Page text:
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On the occasion of its 25th Anniversary, DCI International Secretariat is organising
an International Symposium: "The rights based approach to international cooperation: a child rights perspective"
22 & 23 November 2004, Geneva
The term “rights based approach” refers to a series of international juridical instruments that establish a basic framework of rights. Some of the most frequently quoted are (among many other):
- The Universal Declaration of Human Rights
- The International Covenant on Economic, Social and Cultural Rights
- Convention on the Elimination of All Forms of Discrimination Against Women
- The Convention on the Rights of the Child.
In a more general way, by “rights based approach” one could understand a juridical, binding oriented way of looking at socio-economic problems and the challenges that they represent for state authorities. It is a way of emphasizing the obligation of authorities to deliver results, but it is also a way of accentuating the importance of empowering individuals to gain access to decision making levels, with their claims and aspirations.
A rights based approach, when applied to child rights, underlines the importance of paying serious attention to the Convention on the Rights of the Child as a juridical instrument and to the Committee of the Rights of the Child as a the institutional framework designed to enforce countries’ compliance with the convention.
The international community monitors and encourages the compliance of countries with these international instruments using a series of mechanisms. Linking international cooperation policies to human rights standards is one of them.
The expression “rights based approach” has gained considerable momentum in the milieu of multilateral organizations, NGOs, academic institutions dealing with development issues and the foreign affairs’ ministries of donor countries.
The fact that the World Bank has introduced the “rights based approach” into its official terminology is maybe the most important driving force behind the popularisation of the concept, since it is being built into their criteria to allocate financial resources for developing nations. However, what is there behind the “rights based approach” when it comes to child rights?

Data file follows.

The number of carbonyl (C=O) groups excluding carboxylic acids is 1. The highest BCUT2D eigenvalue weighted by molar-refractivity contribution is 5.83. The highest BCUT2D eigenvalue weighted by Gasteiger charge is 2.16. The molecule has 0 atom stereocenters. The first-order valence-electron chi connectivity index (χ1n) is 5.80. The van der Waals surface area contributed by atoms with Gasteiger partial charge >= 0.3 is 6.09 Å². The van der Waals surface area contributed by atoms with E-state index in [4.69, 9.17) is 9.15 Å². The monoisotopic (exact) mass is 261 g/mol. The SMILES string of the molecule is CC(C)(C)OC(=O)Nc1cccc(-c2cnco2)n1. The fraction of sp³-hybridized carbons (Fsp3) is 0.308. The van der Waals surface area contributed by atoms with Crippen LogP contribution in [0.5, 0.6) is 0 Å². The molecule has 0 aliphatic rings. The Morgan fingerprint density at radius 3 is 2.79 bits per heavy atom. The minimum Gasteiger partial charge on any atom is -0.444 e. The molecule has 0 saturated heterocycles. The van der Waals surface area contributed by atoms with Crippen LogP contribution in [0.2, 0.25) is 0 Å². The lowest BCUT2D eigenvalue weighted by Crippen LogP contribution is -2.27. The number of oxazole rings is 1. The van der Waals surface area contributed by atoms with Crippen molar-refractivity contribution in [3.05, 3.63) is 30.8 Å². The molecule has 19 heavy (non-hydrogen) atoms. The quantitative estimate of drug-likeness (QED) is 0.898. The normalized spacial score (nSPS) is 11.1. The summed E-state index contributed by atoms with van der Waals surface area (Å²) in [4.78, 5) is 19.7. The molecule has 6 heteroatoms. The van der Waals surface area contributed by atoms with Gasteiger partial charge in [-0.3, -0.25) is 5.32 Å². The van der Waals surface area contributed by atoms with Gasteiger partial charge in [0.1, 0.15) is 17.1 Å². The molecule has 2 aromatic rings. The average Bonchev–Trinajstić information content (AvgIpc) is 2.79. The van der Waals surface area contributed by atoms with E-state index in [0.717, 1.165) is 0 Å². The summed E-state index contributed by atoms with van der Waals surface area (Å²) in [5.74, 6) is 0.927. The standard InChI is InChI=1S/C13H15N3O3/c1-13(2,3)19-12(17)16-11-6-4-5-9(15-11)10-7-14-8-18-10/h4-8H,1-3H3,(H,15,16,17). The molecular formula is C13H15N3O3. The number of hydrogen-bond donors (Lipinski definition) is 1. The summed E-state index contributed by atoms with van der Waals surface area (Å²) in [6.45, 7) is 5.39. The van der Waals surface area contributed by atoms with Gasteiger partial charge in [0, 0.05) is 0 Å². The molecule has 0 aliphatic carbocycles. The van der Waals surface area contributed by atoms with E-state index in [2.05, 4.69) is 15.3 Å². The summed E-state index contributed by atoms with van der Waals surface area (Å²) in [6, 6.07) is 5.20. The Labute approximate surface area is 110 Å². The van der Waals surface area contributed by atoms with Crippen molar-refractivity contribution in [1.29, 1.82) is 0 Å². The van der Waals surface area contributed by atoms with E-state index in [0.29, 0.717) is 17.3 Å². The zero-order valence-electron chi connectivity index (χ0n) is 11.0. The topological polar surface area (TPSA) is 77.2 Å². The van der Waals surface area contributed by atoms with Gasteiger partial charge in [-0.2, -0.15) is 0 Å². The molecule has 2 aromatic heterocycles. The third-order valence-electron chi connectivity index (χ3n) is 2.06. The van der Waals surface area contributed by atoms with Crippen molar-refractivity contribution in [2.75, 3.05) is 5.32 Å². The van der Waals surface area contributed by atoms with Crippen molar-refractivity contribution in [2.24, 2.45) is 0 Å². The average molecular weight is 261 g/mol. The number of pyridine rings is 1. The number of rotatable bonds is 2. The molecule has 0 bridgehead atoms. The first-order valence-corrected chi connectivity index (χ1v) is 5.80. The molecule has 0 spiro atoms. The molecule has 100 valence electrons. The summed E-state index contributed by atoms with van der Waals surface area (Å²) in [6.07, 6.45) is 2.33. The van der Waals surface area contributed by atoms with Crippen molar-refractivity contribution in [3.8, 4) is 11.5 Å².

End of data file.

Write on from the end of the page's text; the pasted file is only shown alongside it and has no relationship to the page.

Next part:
A rights based approach to international cooperation seeks to give people the political, institutional and material means to independently demand, exercise and monitor their rights and to actively participate in the decision making processes. These are but principles of what is normally considered good governance. Nevertheless, what happens with these indicators when the population targeted is under 18 years of age? How is participation enforced when it comes to children? What is the view of donors and NGOs on this subject?
One could argue that child rights violations are not measured in the same terms as other more protuberant human rights violations and that precisely for that reason, they need extra-attention. In this respect, what is the role of NGOs which concentrate their work on education and participation? Are they playing a role that could be measured in terms of a contribution towards economic development?
At a certain point of this analysis, it all becomes a matter of introducing indicators that allow decision-makers to measure the extent to which policies of international cooperation have an impact on child rights.
In order to enable policy makers and practitioners to address these and other issues, DCI is convening an international symposium under the theme of “The rights based approach to International Cooperation: a child rights perspective”.
By convening this symposium, DCI wishes to commemorate the 25 th Anniversary of its foundation and the 15 th year of the Convention on the Rights of the Child.
A good, short reference is « Definition of Rights Based Approach to Development » published by InterAction (American Council for Voluntary International Action) available on their website : http://www.interaction.org/library/detail.php?id=2496
By convening this international symposium DCI seeks to:
- Facilitate an exchange of experiences between donor countries, donor agencies and the NGO community on the impact of the rights based approach on enforcing child rights when applied to international cooperation projects;
- Focus the discussion of the rights based approach on the following relevant topics in order to measure progress, acknowledge shortcomings and recognise failures:
- Child participation
- The right to education
- Juvenile justice
- Child labour
- Child trafficking
- Child soldiers
- Sexual abuse
3. Listen to decision makers from donor countries and donor agencies on the way in which a rights based approach impacts international cooperation projects on the field of child rights.
Listen to representatives from multilateral organizations and aid-recipient countries on their views on the impact of the rights based approach on economic cooperation schemes.
|Los niños y niñas NO queremos estar en la guerra
More information about this symposium will be posted soon on this page!